John Barrett, Sir Alan Beith, Sir Menzies Campbell, Sandra Gidley, Paul Holmes and Richard Younger-Ross - Standards and Privileges Committee Contents


Introduction



Referral

1.  In May 2009, a national newspaper alleged that at least thirteen Members of Parliament had received "windfalls worth thousands of pounds to give up their right to cheap rent in a deal that led to taxpayers paying substantially more for their second homes." The newspaper report stated that, following the sale of the Dolphin Square estate in Westminster in 2005, all tenants had received offers from the estate's new owners of a lump sum in exchange for moving out or paying a higher rent, and that the new owners had also offered £5,000 "to give up the right to pass the tenancy on to family." It was claimed that "Many MPs accepted the windfalls and stayed in the flats while the taxpayer picked up their higher rental bills."[1]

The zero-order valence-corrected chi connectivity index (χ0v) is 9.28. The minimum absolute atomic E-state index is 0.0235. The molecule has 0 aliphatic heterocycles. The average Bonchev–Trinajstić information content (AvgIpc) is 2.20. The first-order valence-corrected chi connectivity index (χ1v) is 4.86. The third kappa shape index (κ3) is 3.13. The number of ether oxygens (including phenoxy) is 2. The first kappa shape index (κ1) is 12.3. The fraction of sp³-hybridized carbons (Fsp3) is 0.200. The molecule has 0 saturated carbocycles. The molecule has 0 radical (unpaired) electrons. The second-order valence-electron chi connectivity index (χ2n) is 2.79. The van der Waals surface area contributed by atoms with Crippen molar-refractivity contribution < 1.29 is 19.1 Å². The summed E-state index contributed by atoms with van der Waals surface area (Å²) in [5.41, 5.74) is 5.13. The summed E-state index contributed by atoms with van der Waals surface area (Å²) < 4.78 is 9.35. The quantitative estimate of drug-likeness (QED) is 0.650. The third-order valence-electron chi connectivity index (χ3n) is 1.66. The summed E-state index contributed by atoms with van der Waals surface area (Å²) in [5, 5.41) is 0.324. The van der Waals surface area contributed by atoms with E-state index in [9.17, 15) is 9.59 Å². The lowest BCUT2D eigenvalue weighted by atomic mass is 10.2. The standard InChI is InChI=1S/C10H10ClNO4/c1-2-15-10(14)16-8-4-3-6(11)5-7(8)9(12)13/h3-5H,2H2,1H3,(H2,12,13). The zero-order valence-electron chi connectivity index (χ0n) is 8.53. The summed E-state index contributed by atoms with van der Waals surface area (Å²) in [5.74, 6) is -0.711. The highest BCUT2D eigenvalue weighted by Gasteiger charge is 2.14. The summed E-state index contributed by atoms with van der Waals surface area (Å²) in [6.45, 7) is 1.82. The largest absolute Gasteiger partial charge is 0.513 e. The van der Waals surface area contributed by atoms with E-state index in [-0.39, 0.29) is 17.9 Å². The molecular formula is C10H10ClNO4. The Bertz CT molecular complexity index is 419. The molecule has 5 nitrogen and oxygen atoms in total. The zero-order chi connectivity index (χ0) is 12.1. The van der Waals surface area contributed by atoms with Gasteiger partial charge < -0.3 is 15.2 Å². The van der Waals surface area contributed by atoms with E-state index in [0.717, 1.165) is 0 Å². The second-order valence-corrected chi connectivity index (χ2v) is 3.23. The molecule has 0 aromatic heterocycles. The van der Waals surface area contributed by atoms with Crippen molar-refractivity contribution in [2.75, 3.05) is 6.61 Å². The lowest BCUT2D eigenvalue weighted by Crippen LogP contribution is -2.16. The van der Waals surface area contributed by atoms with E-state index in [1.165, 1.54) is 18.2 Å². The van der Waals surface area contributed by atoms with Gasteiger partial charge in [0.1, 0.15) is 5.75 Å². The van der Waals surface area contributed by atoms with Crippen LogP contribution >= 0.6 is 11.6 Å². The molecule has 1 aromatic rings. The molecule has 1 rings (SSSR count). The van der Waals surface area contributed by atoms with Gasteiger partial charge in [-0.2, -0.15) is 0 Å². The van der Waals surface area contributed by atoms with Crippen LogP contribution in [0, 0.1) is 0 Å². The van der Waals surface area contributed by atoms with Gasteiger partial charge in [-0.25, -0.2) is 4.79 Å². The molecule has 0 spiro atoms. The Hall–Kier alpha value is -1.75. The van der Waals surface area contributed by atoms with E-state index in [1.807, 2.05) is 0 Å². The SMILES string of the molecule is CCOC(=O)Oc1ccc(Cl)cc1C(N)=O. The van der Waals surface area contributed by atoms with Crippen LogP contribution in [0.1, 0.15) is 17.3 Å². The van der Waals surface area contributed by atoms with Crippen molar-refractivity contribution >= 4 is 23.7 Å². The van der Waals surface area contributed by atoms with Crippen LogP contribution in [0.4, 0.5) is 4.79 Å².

2.  Between 29 May and 6 June 2009, six Members wrote to the Parliamentary Commissioner for Standards, asking him to rule on whether their decisions in respect of the offers from the new owners had been appropriate. In accordance with established procedures, the Commissioner sought the approval of the Committee for him to accept the self-referrals. The Committee agreed that the Commissioner should undertake an inquiry into each Member who decided to make a self-referral. The six Members who did so were: John Barrett, Sir Alan Beith, Sir Menzies Campbell, Sandra Gidley, Paul Holmes and Richard Younger-Ross. As well as taking part in the Commissioner's inquiry, all six Members gave oral evidence to this Committee and all but Sir Alan submitted written evidence, which is published in full with this Report.